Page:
Here are the actual numbers for our lease for a 2015 Nissan Leaf Model S:
- $238 * 24 Months = $5,712 (Oct 2014)
- $0 Down Payment, $317 due at Signing (first months payment + $79 Registration)
- $395 Disposition Fee (Turn-in)
- Total Lease price for 24 months: $6,186 (Including TVAT)
- Ga Tax Credit $5,000
- Total 2yr Lease cost after credit: $1,186 ($49.41 per month)
Additional Efficiencies And Cost Savings
- 7,200 kwh to charge for 24,000 miles
- We will use GA Power’s EV Tiered Rate to lower the total cost of charging electricity to $116 for 2 Years (GA Power Rate 1.6c/khw)
- $3,125 Cost of Gas @ 25 MPG for 24k Miles @ $3.25
- $0 – Cost of Maintenance for first 2 Years
- We will simply use the included trickle charge
- Atlanta residents can drive in the HOV lanes without passengers
Other ways to drive the cost down
The lease offers changes each month but have been as low as $209 (June) and as high as $238 (Oct). Current year end lease rates are around $235 for a base Leaf Model S (Non-QC). Quick Charge models add about $40 a month to total price. Be sure to negotiate the best monthly (or total) price before purchase. It may also be prudent to buy at year end and file for a full refund in January. You could potentially come out with $5,000 cash rebate to pay the entire lease in (almost) full the month after purchase.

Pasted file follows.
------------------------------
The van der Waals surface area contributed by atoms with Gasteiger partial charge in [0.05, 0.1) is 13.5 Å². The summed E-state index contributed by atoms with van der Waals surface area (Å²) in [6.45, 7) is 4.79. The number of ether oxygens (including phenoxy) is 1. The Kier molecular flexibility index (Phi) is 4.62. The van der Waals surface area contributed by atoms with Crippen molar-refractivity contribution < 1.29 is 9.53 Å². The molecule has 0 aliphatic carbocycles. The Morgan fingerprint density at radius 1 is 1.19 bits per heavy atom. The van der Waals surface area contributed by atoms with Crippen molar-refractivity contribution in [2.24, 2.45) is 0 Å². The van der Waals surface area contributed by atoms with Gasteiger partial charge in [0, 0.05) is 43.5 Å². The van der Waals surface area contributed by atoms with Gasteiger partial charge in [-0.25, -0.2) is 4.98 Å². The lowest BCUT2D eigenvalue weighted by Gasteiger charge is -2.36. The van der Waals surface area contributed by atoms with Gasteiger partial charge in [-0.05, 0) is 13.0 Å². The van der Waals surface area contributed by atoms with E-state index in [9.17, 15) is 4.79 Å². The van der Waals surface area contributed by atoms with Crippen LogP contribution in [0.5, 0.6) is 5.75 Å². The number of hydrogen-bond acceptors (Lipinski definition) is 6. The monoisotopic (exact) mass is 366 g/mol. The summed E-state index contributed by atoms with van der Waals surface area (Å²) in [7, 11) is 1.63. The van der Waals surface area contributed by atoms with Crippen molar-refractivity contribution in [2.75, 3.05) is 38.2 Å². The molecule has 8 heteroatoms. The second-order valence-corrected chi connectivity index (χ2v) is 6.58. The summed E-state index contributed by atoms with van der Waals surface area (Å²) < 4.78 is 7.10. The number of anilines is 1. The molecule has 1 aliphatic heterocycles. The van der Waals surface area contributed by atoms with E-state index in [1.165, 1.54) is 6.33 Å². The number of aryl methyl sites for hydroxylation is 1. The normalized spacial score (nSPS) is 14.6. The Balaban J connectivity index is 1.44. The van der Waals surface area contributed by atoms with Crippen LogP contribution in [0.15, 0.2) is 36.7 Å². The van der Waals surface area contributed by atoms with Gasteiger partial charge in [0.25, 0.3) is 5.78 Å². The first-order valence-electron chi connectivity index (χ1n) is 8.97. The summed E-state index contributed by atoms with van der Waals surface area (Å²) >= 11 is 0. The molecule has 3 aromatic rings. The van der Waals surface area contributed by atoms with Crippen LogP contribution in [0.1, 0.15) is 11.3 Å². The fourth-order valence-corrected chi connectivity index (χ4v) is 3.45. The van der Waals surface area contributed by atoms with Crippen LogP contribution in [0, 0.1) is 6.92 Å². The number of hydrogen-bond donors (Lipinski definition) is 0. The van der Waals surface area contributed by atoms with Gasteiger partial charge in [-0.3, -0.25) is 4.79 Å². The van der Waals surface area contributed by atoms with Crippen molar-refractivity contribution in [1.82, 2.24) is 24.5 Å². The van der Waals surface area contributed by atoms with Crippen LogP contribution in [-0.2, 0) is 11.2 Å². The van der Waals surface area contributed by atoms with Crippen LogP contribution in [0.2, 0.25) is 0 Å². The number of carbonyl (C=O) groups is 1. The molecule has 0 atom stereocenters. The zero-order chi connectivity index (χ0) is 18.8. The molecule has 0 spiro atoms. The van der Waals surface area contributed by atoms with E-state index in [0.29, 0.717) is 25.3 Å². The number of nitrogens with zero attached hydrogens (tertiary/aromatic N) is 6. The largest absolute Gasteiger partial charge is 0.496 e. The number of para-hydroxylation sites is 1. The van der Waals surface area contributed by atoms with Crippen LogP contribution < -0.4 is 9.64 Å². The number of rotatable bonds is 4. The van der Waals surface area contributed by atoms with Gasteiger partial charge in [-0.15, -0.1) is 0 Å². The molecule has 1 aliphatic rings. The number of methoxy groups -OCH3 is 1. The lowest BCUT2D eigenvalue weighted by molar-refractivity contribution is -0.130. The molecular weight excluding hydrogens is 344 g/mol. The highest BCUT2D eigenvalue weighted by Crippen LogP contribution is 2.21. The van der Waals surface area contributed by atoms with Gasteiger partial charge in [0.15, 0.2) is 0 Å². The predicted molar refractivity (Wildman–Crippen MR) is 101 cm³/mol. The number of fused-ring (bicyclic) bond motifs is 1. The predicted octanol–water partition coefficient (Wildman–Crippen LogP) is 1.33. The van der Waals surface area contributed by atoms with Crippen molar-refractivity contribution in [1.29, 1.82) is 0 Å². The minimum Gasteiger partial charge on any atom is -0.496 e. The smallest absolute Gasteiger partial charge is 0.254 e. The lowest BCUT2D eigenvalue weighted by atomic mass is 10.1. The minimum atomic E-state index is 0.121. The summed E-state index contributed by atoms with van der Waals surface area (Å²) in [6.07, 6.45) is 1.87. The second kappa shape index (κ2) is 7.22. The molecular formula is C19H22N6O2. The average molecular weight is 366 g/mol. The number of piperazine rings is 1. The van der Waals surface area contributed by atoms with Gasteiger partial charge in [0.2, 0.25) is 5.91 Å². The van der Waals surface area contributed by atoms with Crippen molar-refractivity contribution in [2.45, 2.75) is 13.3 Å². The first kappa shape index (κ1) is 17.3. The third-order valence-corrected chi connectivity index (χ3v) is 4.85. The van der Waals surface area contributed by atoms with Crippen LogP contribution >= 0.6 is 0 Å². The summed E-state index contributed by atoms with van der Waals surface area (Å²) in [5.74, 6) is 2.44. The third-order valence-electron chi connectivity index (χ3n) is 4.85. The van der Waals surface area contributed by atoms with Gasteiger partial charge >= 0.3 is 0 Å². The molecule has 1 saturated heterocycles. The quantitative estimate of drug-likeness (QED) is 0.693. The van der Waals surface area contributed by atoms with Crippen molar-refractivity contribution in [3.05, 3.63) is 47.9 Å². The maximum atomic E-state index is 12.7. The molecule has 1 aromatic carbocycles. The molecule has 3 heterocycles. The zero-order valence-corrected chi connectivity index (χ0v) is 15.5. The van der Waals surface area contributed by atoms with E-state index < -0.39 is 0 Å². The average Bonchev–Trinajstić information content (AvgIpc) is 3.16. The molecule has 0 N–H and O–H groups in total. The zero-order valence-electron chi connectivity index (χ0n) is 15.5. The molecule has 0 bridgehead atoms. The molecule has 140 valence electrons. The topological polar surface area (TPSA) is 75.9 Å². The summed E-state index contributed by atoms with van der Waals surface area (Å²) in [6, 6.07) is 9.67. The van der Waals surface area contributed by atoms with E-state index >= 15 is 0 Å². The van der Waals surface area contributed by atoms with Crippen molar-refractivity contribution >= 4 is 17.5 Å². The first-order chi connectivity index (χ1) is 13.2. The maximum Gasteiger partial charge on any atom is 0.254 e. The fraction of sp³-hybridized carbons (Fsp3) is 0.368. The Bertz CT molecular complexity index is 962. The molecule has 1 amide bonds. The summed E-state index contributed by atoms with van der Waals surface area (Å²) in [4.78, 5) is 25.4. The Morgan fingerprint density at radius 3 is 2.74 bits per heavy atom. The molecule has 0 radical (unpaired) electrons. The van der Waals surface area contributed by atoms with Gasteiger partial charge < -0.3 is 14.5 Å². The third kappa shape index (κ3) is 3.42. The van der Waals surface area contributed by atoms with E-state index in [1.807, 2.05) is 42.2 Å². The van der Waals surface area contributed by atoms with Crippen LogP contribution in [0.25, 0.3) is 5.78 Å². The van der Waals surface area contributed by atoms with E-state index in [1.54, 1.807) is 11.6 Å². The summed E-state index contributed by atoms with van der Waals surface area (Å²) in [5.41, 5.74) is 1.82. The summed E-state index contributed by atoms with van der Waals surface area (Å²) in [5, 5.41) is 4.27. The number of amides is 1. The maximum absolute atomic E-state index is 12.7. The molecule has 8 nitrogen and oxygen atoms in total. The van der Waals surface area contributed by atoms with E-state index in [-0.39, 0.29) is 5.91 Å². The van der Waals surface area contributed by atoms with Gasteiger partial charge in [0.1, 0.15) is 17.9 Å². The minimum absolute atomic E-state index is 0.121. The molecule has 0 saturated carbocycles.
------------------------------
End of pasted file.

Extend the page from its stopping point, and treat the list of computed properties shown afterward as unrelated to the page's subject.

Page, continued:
Most people underestimate the cost of driving a vehicle. Doing a general calculation would estimate an average cost of approximately 50¢ per mile. If you were to drive 24k over two years you would end up spending about $12,000 operating a vehicle. In fact, many people spend more if you own a newer vehicle or something that gets less than 25 MPG. We estimate the total cost of our new leaf will be around 8.8¢ per mile. That includes insurance, gas/electricity, taxes, maintenance, and registration. The total two year cost is expected to be approximately $2,100 which is $9,900 cheaper than the average American driver’s costs over two years.